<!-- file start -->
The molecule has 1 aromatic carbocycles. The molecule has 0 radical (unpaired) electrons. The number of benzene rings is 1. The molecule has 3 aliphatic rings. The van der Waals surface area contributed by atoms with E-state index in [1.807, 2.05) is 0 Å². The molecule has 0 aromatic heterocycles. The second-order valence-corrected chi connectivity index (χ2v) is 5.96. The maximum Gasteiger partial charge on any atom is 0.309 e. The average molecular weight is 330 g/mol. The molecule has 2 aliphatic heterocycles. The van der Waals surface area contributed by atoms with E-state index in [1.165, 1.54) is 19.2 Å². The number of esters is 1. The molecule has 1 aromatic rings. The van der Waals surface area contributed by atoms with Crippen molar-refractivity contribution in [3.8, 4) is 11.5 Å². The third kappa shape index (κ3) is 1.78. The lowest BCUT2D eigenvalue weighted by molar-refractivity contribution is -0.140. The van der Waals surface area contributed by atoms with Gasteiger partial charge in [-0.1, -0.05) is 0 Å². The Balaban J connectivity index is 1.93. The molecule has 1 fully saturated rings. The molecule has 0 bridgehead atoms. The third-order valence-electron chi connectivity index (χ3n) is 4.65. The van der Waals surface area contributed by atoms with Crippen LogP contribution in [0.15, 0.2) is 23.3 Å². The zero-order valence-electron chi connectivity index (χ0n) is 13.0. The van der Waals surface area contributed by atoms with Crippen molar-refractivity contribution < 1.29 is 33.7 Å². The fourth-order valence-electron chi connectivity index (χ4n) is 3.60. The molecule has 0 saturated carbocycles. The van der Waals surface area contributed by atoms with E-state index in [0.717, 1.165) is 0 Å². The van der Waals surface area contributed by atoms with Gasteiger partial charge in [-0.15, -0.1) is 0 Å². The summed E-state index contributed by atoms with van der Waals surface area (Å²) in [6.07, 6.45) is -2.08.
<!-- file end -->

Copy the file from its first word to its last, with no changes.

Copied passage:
The molecule has 1 aromatic carbocycles. The molecule has 0 radical (unpaired) electrons. The number of benzene rings is 1. The molecule has 3 aliphatic rings. The van der Waals surface area contributed by atoms with E-state index in [1.807, 2.05) is 0 Å². The molecule has 0 aromatic heterocycles. The second-order valence-corrected chi connectivity index (χ2v) is 5.96. The maximum Gasteiger partial charge on any atom is 0.309 e. The average molecular weight is 330 g/mol. The molecule has 2 aliphatic heterocycles. The van der Waals surface area contributed by atoms with E-state index in [1.165, 1.54) is 19.2 Å². The number of esters is 1. The molecule has 1 aromatic rings. The van der Waals surface area contributed by atoms with Crippen molar-refractivity contribution in [3.8, 4) is 11.5 Å². The third kappa shape index (κ3) is 1.78. The lowest BCUT2D eigenvalue weighted by molar-refractivity contribution is -0.140. The van der Waals surface area contributed by atoms with Gasteiger partial charge in [-0.1, -0.05) is 0 Å². The Balaban J connectivity index is 1.93. The molecule has 1 fully saturated rings. The molecule has 0 bridgehead atoms. The third-order valence-electron chi connectivity index (χ3n) is 4.65. The van der Waals surface area contributed by atoms with Crippen LogP contribution in [0.15, 0.2) is 23.3 Å². The zero-order valence-electron chi connectivity index (χ0n) is 13.0. The van der Waals surface area contributed by atoms with Crippen molar-refractivity contribution < 1.29 is 33.7 Å². The fourth-order valence-electron chi connectivity index (χ4n) is 3.60. The molecule has 0 saturated carbocycles. The van der Waals surface area contributed by atoms with E-state index in [0.717, 1.165) is 0 Å². The van der Waals surface area contributed by atoms with Gasteiger partial charge in [-0.15, -0.1) is 0 Å². The summed E-state index contributed by atoms with van der Waals surface area (Å²) in [6.07, 6.45) is -2.08.